Before Palm Pilots and iPods, PCs and laptops, the term "computer" referred to the people who did scientific calculations by hand. These workers were neither calculating geniuses nor idiot savants but knowledgeable people who, in other circumstances, might have become scientists in their own right. When Computers Were Human represents the first in-depth account of this little-known, 200-year epoch in the history of science and technology.
Beginning with the story of his own grandmother, who was trained as a human computer, David Alan Grier provides a poignant introduction to the wider world of women and men who did the hard computational labor of science. His grandmother's casual remark, "I wish I'd used my calculus," hinted at a career deferred and an education forgotten, a secret life unappreciated; like many highly educated women of her generation, she studied to become a human computer because nothing else would offer her a place in the scientific world.
The book begins with the return of Halley's comet in 1758 and the effort of three French astronomers to compute its orbit. It ends four cycles later, with a UNIVAC electronic computer projecting the 1986 orbit. In between, Grier tells us about the surveyors of the French Revolution, describes the calculating machines of Charles Babbage, and guides the reader through the Great Depression to marvel at the giant computing room of the Works Progress Administration.
When Computers Were Human is the sad but lyrical story of workers who gladly did the hard labor of research calculation in the hope that they might be part of the scientific community. In the end, they were rewarded by a new electronic machine that took the place and the name of those who were, once, the computers.
|Publisher:||Princeton University Press|
|Edition description:||New Edition|
|Product dimensions:||6.58(w) x 9.26(h) x 0.98(d)|
Table of Contents
Introduction: A Grandmother's Secret Life 1
Part I: Astronomy and the Division of Labor 1682-1880 9
Chapter One: The First Anticipated Return: Halley's Comet 1758 11
Chapter Two: The Children of Adam Smith 26
Chapter Three: The Celestial Factory: Halley's Comet 1835 46
Chapter Four: The American Prime Meridian 55
Chapter Five: A Carpet for the Computing Room 72
Part II: Mass Production and New Fields of Science 1880-1930 89
Chapter Six: Looking Forward, Looking Backward: Machinery 1893 91
Chapter Seven: Darwin's Cousins 102
Chapter Eight: Breaking from the Ellipse: Halley's Comet 1910 119
Chapter Nine: Captains of Academe 126
Chapter Ten: War Production 145
Chapter Eleven: Fruits of the Conflict: Machinery 1922 159
Part III: Professional Computers and an Independent Discipline 1930-1964 175
Chapter Twelve: The Best of Bad Times 177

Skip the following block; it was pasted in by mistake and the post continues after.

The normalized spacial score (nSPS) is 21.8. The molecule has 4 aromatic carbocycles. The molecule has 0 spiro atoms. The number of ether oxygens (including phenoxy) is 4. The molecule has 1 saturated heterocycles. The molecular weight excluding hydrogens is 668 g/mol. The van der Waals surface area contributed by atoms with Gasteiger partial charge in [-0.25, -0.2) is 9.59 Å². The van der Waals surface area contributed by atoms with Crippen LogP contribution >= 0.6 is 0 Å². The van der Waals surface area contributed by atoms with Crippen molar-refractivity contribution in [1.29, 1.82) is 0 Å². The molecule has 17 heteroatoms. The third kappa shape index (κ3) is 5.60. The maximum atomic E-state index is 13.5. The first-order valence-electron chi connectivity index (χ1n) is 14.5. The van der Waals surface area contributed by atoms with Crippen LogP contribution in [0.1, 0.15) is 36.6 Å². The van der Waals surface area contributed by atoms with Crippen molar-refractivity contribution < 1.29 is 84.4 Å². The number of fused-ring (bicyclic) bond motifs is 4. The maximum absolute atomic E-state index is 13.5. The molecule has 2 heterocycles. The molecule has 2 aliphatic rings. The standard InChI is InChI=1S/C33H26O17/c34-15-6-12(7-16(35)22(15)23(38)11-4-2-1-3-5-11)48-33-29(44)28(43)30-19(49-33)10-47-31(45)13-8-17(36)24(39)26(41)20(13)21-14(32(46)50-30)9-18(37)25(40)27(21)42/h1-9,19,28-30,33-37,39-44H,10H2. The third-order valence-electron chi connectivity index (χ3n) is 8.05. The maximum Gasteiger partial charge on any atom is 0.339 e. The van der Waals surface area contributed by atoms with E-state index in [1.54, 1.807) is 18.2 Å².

Chapter Thirteen: Scientific Relief 198
Chapter Fourteen: Tools of the Trade: Machinery 1937 220
Chapter Fifteen: Professional Ambition 233
Chapter Sixteen: The Midtown New York Glide Bomb Club 256
Chapter Seventeen: The Victor's Share 276
Chapter Eighteen: I Alone Am Left to Tell Thee 298
Epilogue: Final Passage: Halley's Comet 1986 318
Appendix: Recurring Characters, Institutions, and Concepts 325
Research Notes and Bibliography 373
Illustration Credits 412
Most Helpful Customer Reviews
Usually, the word "computer" generates images of a powerful, programmable machine that can perform almost any task. However, a "computer" was originally a person who performed complex math. Some "human computers" were scientists who did advanced calculations, but most were workers who labored over the same types of adding, subtracting, multiplying and dividing hour after hour, day after day. Scientist David Alan Grier weaves a wonderful story of the history of computing, framed by the discovery of Halley's Comet and its three subsequent appearances. The comet gives the story a nice structure that helps readers see the advances in computing over the past three centuries. Grier introduces colorful personalities and covers pivotal historical events in the rise of mechanical computing. getAbstract finds that this history book informs your understanding of how computerization advanced while also being a terrific read.
I heard about the book through a marketplace segment while I was doing my AP Economics book and it sounded interesting, I got the impression it would be about this woman who studied calculus but didn't do nothing with it. The book was about all these people who majored in mathematics and what they did with there degrees, grant it most of them were human computers, making only $30 a week.. Man things must have been cheap back in the day! If you have time to sit down and read this book go for it! I really got into the book with the last 100 pages, the first 100 or so it was kind of run on and dull but once I got to Gertrude Blanch I was like waho this is so cool! I like mathematics and I plan to do something amazing! Everyone should read this book to see what life was like before everyone became dependent on computers!
The best book i have read about computers